"Inside Iraqi Politics" is a special series dedicated to examining political progress in Iraq, with a focus on issues that affect the country's stability and the reconciliation between ethnic and religious sects. The product of more than a dozen interviews with American and Iraqi officials and months of research, the series presents a more comprehensive view of factors that slow progress beyond sectarian interest, including the rapid growth of the government, administrative inexperience, corruption, and the structure of the executive and legislative branches outlined in the Iraqi Constitution.
Part 1: Examining the Iraqi executive branch
The first installment overviews broad political goals and various influences on progress by the executive branch, including the design of the government under the Iraqi Constitution, Iraqi administrative experience, rapid growth, and corruption.
The 275 member Iraqi parliament is divided among a wide variety of political blocs, most of which are in turn composed of various parties. Click image to view.
Part 2: A look at executive branch progress
The second installment examines the efforts by Iraq's executive branch to improve services and achieve reconciliation, including an in-depth profile of the Iraqi Implementation and Follow-Up Committee for National Reconciliation and the Baghdad Services Committee, special bodies appointed by Prime Minister Maliki.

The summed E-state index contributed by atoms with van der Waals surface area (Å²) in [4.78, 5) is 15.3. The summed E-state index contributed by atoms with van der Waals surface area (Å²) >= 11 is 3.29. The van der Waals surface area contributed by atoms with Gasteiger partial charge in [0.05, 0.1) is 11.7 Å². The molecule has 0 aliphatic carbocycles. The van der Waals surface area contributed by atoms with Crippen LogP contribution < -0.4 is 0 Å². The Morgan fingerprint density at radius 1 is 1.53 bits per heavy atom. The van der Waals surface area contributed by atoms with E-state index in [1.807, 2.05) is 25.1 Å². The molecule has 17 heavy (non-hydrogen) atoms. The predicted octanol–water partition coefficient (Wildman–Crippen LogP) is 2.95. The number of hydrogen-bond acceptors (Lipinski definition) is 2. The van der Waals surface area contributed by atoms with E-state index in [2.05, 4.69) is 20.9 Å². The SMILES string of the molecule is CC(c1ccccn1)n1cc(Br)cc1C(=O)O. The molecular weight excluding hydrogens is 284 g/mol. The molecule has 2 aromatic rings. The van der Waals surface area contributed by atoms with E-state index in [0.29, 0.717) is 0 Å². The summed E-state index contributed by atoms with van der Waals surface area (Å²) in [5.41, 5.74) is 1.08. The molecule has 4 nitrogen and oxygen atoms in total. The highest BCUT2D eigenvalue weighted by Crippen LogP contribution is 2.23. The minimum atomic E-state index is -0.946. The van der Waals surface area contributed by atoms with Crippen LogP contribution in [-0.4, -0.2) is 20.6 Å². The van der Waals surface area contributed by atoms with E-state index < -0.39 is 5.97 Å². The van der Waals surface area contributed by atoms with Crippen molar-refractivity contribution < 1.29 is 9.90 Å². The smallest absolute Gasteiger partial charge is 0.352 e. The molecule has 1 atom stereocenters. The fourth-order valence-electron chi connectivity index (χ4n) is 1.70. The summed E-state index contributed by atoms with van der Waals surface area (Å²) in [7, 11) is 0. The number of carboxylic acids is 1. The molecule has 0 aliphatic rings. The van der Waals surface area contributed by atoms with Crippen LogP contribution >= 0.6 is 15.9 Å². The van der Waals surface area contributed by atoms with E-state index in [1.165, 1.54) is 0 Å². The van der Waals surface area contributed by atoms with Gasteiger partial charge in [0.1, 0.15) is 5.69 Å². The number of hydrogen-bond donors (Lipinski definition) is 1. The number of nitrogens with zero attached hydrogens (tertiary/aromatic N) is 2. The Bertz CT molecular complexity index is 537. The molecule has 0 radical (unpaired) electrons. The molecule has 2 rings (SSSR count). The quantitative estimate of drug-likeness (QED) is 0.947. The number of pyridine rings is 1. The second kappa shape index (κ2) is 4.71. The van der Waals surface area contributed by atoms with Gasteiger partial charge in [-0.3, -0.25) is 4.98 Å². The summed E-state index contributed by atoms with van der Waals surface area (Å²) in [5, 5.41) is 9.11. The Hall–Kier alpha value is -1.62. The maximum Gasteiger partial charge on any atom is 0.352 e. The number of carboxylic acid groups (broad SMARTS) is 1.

Part 3: Examining the Iraqi legislative branch
The third installment examines the structure and political composition of the Iraqi legislative branch, including a review of sectarian distribution and major political blocs within the Council of Representatives.
Part 4. A look at legislative progress: Reconciliation via wealth distribution
The fourth installment begins examination of legislative progress, specifically the status of key legislation that distributes the country's wealth, including the 2008 budget and the oil law.
Part 5. A look at legislative progress: Sunnis' and states' rights
The fifth installment reviews further pieces of legislation considered important for stability and reconciliation: the Unified Retirement Law, de-Baathification reform, the General Amnesty Law, the referendum on Kirkuk, the Provincial Powers Act and the Provincial Elections Law.